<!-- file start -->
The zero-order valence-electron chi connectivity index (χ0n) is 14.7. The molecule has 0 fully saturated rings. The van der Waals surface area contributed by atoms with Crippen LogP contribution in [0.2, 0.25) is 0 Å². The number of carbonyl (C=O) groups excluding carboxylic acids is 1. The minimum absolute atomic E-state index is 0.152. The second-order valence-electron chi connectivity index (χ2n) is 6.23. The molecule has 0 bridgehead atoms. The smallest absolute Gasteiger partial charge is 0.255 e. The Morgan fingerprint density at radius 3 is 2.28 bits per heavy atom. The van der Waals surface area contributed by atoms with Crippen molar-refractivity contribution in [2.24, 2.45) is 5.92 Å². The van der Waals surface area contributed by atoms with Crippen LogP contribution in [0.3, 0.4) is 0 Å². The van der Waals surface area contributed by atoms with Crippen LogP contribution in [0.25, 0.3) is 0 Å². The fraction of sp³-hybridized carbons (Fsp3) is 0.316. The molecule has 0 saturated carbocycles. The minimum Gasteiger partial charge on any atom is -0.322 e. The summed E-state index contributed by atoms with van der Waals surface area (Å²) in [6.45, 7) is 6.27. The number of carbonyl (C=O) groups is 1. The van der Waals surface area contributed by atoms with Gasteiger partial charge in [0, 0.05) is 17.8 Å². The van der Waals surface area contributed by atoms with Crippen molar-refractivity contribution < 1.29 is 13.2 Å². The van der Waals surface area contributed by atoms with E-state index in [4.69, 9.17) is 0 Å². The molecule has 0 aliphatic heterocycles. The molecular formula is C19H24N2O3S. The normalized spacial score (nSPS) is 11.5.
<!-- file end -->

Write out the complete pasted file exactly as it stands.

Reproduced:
The zero-order valence-electron chi connectivity index (χ0n) is 14.7. The molecule has 0 fully saturated rings. The van der Waals surface area contributed by atoms with Crippen LogP contribution in [0.2, 0.25) is 0 Å². The number of carbonyl (C=O) groups excluding carboxylic acids is 1. The minimum absolute atomic E-state index is 0.152. The second-order valence-electron chi connectivity index (χ2n) is 6.23. The molecule has 0 bridgehead atoms. The smallest absolute Gasteiger partial charge is 0.255 e. The Morgan fingerprint density at radius 3 is 2.28 bits per heavy atom. The van der Waals surface area contributed by atoms with Crippen molar-refractivity contribution in [2.24, 2.45) is 5.92 Å². The van der Waals surface area contributed by atoms with Crippen LogP contribution in [0.3, 0.4) is 0 Å². The van der Waals surface area contributed by atoms with Crippen LogP contribution in [0.25, 0.3) is 0 Å². The fraction of sp³-hybridized carbons (Fsp3) is 0.316. The molecule has 0 saturated carbocycles. The minimum Gasteiger partial charge on any atom is -0.322 e. The summed E-state index contributed by atoms with van der Waals surface area (Å²) in [6.45, 7) is 6.27. The number of carbonyl (C=O) groups is 1. The van der Waals surface area contributed by atoms with Gasteiger partial charge in [0, 0.05) is 17.8 Å². The van der Waals surface area contributed by atoms with Crippen molar-refractivity contribution < 1.29 is 13.2 Å². The van der Waals surface area contributed by atoms with E-state index in [4.69, 9.17) is 0 Å². The molecule has 0 aliphatic heterocycles. The molecular formula is C19H24N2O3S. The normalized spacial score (nSPS) is 11.5.